According to news published by Forbes on September 13, 2019, Armor’s Threat Resistance Unit (TRU) research team has been studying the dark markets and spotted a new possibility to pay a seller $800 in bitcoin and have $10,000 transferred to a bank account via Western Union, PayPal or similar.
Black Markets are Renewing
According to the Black Market Report released by cloud security-as-a-service provider Armor, the number of black markets in which financial data and personal information can be purchased is flourishing. The interesting thing is that like any successful business, cybercriminals must continue to renew their products and services to attract more and more users.
And according to research, they are successful in doing so.
The research team analyzed data from twelve black markets taking into account prices for popular core items such as bank account credentials,, full identity packets, and DDoS and spamming services. In addition to these “classic” services, TRU research team discovered a new interesting offer which allows a buyer to pay $800 dollars worth of bitcoin and have $10,000 transferred to a bank account, PayPal, Western Union or any other digital support.
This new service is very attractive both for a buyer and above all for a seller. In fact, it further reduces the risk of the seller as it never comes into possession of the stolen funds.
The buyer instead will no longer have the problem of monetizing online bank account or credit card credentials as the risk of accessing a compromised account is far less than the simple collection of cash.
An Interesting Perspective
Bitcoin skeptics might argue that it is just an illusion or a bubble as it is not backed by anything other than the faith of the people who buy it. What people usually do not understand is that even U.S. dollars are not backed by anything with the only difference that the illusion created by dollars is more widely believed than the one of bitcoin.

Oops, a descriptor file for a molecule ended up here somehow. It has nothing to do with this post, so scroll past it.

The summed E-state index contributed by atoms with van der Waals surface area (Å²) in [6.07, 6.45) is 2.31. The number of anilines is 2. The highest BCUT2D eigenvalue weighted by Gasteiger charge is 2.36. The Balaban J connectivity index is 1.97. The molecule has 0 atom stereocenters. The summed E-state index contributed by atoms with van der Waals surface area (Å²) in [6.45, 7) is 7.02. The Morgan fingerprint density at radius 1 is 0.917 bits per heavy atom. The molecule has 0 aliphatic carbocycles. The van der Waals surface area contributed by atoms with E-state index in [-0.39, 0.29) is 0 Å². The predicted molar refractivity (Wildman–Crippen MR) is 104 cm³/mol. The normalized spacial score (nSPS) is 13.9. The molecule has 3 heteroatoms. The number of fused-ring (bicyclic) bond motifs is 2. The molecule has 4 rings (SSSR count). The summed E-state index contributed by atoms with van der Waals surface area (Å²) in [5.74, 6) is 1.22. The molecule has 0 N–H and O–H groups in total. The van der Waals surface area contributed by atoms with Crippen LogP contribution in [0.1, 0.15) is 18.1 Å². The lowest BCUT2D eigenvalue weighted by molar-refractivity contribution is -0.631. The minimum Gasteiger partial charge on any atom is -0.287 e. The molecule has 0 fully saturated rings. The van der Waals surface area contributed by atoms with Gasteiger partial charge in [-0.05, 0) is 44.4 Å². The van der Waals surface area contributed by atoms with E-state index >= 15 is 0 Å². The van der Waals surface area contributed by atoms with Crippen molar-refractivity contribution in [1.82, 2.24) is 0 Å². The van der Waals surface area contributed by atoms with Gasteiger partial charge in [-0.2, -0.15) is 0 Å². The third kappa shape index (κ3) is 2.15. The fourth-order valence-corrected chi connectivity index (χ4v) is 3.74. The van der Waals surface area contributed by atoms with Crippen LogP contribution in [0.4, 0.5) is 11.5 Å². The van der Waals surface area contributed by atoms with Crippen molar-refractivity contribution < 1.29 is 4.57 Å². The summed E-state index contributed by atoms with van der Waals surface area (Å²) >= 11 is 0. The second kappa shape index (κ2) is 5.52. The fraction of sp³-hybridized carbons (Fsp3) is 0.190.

The thing we should pay attention to while using a payment system is secure. As evidenced by the Armor study, traditional payment instruments are easily hackable and therefore are really not secure when used on the Internet. In contrast, bitcoin is the most secure payment infrastructure ever created. In 10 years from its creation, the bitcoin ledger has never been altered while being attacked every single day.
For someone to modify the record of the network they would need to invest millions if not billions of dollars in order to have a few chances in achieving so. And if an attacker should succeed in altering the Blockchain (for example with a successful double-spend attack), it would be highly unlikely to gain any economic benefit from it, as compromising the network would eventually reduce the value of a bitcoin.
The fact that cybercriminals have such easy access to personal financial information should make us think about the security of our financial system and how with the advent of the digital age we need an infrastructure which is born and built for the Internet.